The Ares Rights saga is… bizarre. So, they’ve summoned Barbra Streisand to sing their song. After substantial attention to the firm’s abuse of copyright law to censor political dissidents (and, er, international oil conglomerates), Ares Rights has deployed a DMCA (copyright) takedown notice against an Ecuadorian news outlet targeting their coverage of Ares Rights’ censorious abuse of copyright.
The Saga of Ares Rights’ Abuse of American Copyright Law To Censor Critics of Ecuador
The Spanish firm, with apparent ties to a number of officials with the governments of Ecuador and Argentina, has a storied history of abusing DMCA takedown notices to delete content which is embarrassing to officials in the governments of Ecuador and Argentina. In so doing, Ares Rights has claimed to represent various Ecuadorian and Argentine officials, as well as Ecuador’s state-funded ECTV. In most — if not every — instance, the material Ares Rights targets is not owned at all by their purported clients, or is quite clearly fair use under U.S. copyright law.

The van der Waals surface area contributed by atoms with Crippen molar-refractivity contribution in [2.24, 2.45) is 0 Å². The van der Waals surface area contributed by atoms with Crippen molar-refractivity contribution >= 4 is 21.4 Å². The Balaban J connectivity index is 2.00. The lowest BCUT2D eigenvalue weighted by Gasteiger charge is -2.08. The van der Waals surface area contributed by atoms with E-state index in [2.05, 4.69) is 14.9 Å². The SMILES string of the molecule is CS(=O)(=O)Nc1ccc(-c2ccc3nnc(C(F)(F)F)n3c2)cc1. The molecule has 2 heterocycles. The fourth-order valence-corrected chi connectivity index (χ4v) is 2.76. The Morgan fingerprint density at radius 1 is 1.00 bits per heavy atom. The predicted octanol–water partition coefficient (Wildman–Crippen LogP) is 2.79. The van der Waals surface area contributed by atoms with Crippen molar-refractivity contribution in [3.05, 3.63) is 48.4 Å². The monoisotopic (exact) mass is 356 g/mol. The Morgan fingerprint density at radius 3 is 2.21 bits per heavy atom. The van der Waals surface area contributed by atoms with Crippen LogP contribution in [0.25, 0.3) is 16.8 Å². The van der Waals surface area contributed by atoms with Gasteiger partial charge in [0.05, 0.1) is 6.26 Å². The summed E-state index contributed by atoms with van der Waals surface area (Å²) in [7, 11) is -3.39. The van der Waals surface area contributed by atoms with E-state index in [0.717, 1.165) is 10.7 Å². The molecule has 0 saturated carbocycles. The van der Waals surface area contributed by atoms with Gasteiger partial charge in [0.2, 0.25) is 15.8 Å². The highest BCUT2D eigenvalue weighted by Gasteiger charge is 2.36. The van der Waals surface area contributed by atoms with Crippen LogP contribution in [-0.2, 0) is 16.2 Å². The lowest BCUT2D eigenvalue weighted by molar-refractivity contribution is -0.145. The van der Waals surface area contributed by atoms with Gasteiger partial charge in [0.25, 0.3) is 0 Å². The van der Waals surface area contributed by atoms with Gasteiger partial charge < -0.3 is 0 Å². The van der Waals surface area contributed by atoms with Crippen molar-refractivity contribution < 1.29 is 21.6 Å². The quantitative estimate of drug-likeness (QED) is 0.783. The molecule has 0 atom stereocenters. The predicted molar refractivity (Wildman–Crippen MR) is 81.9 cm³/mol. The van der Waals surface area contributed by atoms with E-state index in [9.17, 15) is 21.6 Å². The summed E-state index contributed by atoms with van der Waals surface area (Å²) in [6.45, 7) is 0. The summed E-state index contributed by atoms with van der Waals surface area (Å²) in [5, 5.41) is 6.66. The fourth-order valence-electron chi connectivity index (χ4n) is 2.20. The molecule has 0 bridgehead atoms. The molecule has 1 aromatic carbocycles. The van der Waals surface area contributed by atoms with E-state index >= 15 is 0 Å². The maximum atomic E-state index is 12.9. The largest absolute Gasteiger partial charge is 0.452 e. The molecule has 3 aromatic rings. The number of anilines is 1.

Under U.S. law, a DMCA takedown notice requires a website to quickly remove content when a rights holder asserts that the content infringes upon their copyright. Ares Rights essentially claims, falsely, to own a copyright in embarrassing content, forcing the host of the content to temporarily disable access to it until the true owner — often unfamiliar with U.S. law — can figure out how to submit a DMCA counternotice. At that point, access to the content is restored. Each time Ares Rights has deployed this routine, the result is the same: they’re temporarily successful in hiding the material, but the content is re-established — and greater attention is drawn than if the content had been ignored entirely.